Want to see a cinephile run the gamut of reactions in five seconds? Explain the premise of the documentary The Emperor’s New Clothes. “It’s a Michael Winterbottom film…” [Intrigued expression.] “… with Russell Brand…” [Face falls.] “… explaining economic injustice.” [Flees room.] Alas, the only experience more enervating than hearing about The Emperor’s New Clothes is actually watching it.
Give Brand credit for some self-awareness. In the opening minutes of the documentary—after he’s recited the plot of the original Hans Christian Andersen story, in voice-over, while Winterbottom strings together images of aristocratic pomp—he looks into the camera and says, “Everything you’re going to hear about, you already know.” He then proceeds to spend the next hour and a half jumping around the recent history of banking and real estate malfeasance, explaining a little about how the rich keep getting richer at the expense of “the 99 percent.” This isn’t a thorough, systemic breakdown of the spreading crisis of economic inequality. It’s a collection of anecdotes, interviews, and Michael Moore-like public stunts, meant to underscore that something has gone very wrong—which again, as Brand acknowledges, is no big surprise.
For American audiences, the primary value of The Emperor’s New Clothes will be its largely regional focus. Brand touches on what’s happened on Wall Street over the past decade, but he’s more interested in how changes on a global scale have affected his hometown of Grays, in Essex. At its best, the documentary explores how privatization, tax cuts, and corporate franchising have turned a garden community with thriving small businesses and good social services into a gray dystopia of check-cashing shops and betting parlors, where citizens work two jobs and still can’t afford to send their kids to college. Later, Brand rails against what’s happened to Cadbury, and to British football clubs. The more specific The Emperor’s New Clothes is, the better.
More often, though, Brand will punctuate a tangent on the grand fiscal screw-job of 2008 by saying, “I don’t remember there being any consequences” for the people who caused the trouble—as though that was something impossible to check. And when he takes to the streets to try and get answers from his country’s tax-dodging, pension-robbing fat cats, he mainly ends up hassling their poor security guards (while Winterbottom cuts in shots of passersby gathering to gawk admiringly at the celebrity shouting salary figures into the faces of working men and women). The Emperor’s New Clothes makes a lot of good points about how our current warped value system has come to be seen as an unchangeable norm, rather than a relatively recent aberration. But was the best way to illuminate that message to gather 100 grade-school children in a room, assign them realistic incomes, and then ask them whether the wide disparity between the top and bottom is fair?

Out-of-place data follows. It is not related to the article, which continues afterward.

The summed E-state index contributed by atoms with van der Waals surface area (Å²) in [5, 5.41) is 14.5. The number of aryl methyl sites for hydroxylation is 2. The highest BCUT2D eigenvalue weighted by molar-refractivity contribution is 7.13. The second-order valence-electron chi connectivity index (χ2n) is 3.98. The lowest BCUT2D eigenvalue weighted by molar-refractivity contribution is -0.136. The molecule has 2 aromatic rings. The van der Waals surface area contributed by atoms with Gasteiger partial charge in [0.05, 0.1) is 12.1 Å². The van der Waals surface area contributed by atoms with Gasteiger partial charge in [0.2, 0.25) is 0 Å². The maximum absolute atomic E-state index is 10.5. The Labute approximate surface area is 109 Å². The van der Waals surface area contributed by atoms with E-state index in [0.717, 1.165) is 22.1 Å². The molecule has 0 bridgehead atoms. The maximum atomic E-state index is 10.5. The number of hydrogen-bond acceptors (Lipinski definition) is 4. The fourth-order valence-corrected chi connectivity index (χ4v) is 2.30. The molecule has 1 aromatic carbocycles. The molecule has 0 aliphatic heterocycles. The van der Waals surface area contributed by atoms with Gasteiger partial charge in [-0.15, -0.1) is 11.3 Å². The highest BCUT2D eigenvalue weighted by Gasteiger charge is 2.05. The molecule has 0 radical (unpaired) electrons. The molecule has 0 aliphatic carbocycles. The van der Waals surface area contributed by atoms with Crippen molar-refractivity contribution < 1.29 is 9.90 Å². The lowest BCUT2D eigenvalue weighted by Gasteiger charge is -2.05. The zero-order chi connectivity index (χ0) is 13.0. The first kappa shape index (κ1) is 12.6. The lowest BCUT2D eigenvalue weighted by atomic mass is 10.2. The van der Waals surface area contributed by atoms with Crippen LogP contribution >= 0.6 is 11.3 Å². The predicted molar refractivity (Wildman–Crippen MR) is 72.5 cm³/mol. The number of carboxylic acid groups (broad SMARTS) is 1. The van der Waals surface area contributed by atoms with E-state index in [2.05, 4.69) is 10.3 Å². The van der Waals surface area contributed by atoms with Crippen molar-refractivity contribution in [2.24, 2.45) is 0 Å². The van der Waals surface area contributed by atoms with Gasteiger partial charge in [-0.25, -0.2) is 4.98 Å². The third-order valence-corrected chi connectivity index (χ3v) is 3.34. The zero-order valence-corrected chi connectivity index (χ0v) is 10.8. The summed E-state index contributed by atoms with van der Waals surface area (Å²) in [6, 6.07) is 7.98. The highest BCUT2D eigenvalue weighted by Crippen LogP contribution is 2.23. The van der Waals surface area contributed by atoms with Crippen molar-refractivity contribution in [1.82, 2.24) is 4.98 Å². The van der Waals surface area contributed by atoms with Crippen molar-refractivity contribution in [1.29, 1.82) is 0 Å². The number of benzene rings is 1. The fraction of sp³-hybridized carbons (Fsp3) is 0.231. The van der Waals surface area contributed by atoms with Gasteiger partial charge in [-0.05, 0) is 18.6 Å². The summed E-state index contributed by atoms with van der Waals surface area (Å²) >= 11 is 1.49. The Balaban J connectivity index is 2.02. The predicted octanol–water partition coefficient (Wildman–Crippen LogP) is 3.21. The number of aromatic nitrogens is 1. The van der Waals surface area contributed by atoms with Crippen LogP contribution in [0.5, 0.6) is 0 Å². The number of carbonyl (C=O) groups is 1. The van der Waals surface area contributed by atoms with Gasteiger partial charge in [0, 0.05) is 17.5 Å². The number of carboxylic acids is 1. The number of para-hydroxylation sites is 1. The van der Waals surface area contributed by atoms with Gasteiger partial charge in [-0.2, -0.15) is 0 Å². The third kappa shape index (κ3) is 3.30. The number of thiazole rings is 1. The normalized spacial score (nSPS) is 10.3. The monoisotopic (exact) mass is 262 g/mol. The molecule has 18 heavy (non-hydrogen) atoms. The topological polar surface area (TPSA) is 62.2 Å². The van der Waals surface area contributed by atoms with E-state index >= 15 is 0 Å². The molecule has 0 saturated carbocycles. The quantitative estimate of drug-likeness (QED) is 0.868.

It doesn’t help that The Emperor’s New Clothes has some strong recent and upcoming competition. The very good financial crisis docudrama The Big Short is still expanding across the country, and the next few weeks will bring Michael Moore’s Where To Invade Next, which is a much punchier and more entertaining call to action than Brand and Winterbottom’s. It’s especially disappointing that the latter couldn’t find a way to package Brand’s shtick better, given that he’s shown in films as wide-ranging as In This World and Welcome To Sarajevo an ability to render enormous sociopolitical problems into something more human scaled.
But here, Winterbottom’s big cinematic idea is to flash “richer” or “change” onto the screen as Brand says the words, which adds pretty much nothing to anyone’s understanding of the situations being described in the film. Meanwhile, Brand attempts to clarify the difference between what a CEO and a window-cleaner makes annually by doing a quick summation of the last three centuries of human history—which is the length of time the lowest-paid worker would have to live to earn his boss’s yearly salary. When a documentary feels obliged to spend a few minutes explaining what “300 years” means, it crosses the line from simple and straightforward to condescending.